RUH and Min 'will benefit from merger'
The man in charge of the Royal United Hospital says its merger with the city's historic Min will be "like two pieces of a jigsaw puzzle coming together".
More than 200 people gathered at the Assembly Rooms to hear how the RUH has been improving care for patients and planning for an administrative amalgamation with the Royal National Hospital for Rheumatic Diseases.
Chief executive James Scott told the RUH NHS Trust annual meeting that its plans for foundation status and the merger would benefit both hospitals.
Becoming a foundation trust would give the RUH greater financial independence, and so far 9,300 people have signed up to become official members of the trust – with 5,453 of these being members of the public, and the rest staff.
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The public members have the chance to stand for two seats on a new board of governors, with voting taking place at the end of this month.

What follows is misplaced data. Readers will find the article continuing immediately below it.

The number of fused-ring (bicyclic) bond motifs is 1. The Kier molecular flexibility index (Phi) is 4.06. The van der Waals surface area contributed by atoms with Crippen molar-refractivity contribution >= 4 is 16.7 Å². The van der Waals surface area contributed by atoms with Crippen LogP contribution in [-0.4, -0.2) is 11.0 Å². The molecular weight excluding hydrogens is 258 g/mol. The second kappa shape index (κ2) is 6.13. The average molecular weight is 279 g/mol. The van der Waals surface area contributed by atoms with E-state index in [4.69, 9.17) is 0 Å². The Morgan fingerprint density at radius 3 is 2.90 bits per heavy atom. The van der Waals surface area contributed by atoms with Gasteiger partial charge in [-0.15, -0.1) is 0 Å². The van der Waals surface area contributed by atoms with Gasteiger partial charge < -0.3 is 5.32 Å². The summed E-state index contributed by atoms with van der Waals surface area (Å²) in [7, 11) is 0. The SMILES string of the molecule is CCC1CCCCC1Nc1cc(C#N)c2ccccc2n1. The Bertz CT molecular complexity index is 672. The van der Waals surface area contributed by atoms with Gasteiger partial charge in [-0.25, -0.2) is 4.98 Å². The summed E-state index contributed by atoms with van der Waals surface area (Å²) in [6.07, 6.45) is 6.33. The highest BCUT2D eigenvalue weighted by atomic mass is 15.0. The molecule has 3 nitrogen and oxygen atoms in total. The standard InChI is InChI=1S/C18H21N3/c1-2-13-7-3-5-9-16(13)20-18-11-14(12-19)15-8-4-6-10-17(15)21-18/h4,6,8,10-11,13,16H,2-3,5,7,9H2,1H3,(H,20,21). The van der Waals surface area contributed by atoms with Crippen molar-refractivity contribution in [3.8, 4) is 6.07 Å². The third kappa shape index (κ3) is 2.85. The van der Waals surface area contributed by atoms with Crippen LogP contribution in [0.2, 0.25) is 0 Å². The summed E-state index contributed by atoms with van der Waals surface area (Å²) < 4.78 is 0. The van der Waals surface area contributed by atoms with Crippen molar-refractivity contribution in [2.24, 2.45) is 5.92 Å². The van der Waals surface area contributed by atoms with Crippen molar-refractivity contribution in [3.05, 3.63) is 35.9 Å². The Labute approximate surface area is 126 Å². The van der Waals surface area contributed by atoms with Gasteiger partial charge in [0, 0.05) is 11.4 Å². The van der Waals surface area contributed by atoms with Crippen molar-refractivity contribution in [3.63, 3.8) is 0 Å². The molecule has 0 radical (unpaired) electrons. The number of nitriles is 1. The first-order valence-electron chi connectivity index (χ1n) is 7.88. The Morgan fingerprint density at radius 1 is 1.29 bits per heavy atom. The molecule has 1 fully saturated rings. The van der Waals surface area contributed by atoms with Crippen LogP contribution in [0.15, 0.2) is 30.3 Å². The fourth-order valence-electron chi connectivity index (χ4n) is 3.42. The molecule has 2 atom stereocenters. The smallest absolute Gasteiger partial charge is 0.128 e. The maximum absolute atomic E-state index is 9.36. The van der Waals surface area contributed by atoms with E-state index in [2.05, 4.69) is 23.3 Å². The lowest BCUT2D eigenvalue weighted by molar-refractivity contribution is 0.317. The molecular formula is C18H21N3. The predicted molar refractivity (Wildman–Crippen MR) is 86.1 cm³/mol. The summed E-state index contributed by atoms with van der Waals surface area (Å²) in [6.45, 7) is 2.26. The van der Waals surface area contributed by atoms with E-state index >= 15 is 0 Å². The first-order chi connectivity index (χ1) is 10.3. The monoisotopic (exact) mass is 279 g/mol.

Mr Scott said: "We are confident of the plans put forward to become a foundation trust, and feel it is a new way for us to communicate with you."
The merger could take place as early as spring next year, and Mr Scott added: "Plans for the merger are moving ahead, but we cannot do it until we become a foundation trust.
"We want to create one big organisation, and it will be like two pieces of a jigsaw puzzle coming together.
"It makes sense to bring the two together, and it will greatly benefit patients of both hospitals."
Dr Alastair Kerr spoke about improving care for patients at the end of their lives.